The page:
Conservative Leader Andrew Scheer’s campaign for prime minister next year will get some star power from businessman Kevin O’Leary, the two said in Toronto Monday.
O’Leary ran against Scheer for the Conservative party leadership before dropping out and backing Scheer’s main rival Maxime Bernier. But now O’Leary and Scheer have joined forces in hopes of defeating the Liberals in 2019.
The pair held a question-and answer session at Ryerson University with students and other Conservative members, showing off their partnership.
“We need a new manager, we need a new government, we need new policy. That’s why he’s here,” said O’Leary at one point, gesturing toward Scheer. “And we’re going to do this all across the country.”
O’Leary said the country needs saving from “weak, weak managers.”
“The whole cabinet is weak,” he said. “It’s a spatula we need. … Scrape it clean and start again.”
For his part, Scheer told the audience that he likes to talk about bringing a “positive Conservative vision” to Canadians. Under him, the party has consistently placed second in public-opinion polls, well ahead of the New Democrats but rarely challenging the Liberals for the top spot.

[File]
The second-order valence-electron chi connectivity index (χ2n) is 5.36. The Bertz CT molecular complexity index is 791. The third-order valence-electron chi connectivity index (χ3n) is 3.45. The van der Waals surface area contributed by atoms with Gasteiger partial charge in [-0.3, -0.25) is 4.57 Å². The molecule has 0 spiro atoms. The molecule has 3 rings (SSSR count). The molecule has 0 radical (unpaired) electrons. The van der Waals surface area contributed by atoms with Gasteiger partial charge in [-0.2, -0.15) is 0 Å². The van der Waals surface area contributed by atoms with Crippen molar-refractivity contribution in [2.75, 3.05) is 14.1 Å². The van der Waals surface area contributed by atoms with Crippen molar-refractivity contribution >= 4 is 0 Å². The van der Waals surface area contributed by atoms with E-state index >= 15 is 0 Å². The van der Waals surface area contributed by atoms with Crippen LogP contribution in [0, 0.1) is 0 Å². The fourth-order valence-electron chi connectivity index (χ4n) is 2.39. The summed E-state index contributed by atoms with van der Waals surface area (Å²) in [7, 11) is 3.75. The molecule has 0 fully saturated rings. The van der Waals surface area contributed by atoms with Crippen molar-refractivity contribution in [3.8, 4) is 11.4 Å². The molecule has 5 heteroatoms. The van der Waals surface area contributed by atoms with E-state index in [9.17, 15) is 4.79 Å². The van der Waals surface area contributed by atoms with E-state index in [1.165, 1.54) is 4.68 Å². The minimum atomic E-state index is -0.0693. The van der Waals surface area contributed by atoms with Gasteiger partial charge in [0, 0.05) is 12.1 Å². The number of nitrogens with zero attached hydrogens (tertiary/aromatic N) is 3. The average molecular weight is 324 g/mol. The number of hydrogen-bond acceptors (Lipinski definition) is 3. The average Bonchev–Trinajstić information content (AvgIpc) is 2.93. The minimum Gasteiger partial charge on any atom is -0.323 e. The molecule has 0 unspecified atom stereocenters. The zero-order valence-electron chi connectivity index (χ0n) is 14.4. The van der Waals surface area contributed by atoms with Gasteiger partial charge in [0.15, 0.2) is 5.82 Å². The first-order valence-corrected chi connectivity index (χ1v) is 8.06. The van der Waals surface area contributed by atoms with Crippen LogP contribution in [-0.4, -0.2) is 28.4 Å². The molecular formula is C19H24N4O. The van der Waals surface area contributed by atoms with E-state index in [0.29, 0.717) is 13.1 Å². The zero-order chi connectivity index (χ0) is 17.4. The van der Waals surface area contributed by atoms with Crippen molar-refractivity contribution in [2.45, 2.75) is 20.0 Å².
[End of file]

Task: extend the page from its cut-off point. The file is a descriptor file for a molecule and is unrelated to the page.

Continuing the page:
“Were going to fire and we’re going to hire,” O’Leary said of the Tory plan for the government. “I’m so motivated to get out there and make this change happen because I smell it. I smell the winds of change.”
Brock Harrison, a spokesman for Scheer, said the plan is for the pair to hold more events together.
If Bernier is irked by the relationship between his former rival and former supporter, he didn’t show it Monday. He’s quit the Conservative party now, calling it “morally corrupt.” He said O’Leary backed his Conservative leadership bid but not his new movement, The People’s Party.
Tim Powers, a Conservative strategist and vice-chairman of Ottawa consulting firm Summa Strategies, said if Scheer can learn from O’Leary, then the Conservative party will benefit from his appearances.
“Mr. O’Leary is a unique character. Maybe there are some lessons that can be learned as it relates to connecting to millennials,” said Powers.
But there are also risks involved with the alliance, Powers said, such as if O’Leary overshadows Scheer with his booming personality.
“Let’s not kid ourselves. If Kevin O’Leary turns and makes this all about Kevin O’Leary and makes inopportune comments, then Andrew Scheer can wear those,” Powers said.
Janice Dickson, The Canadian Press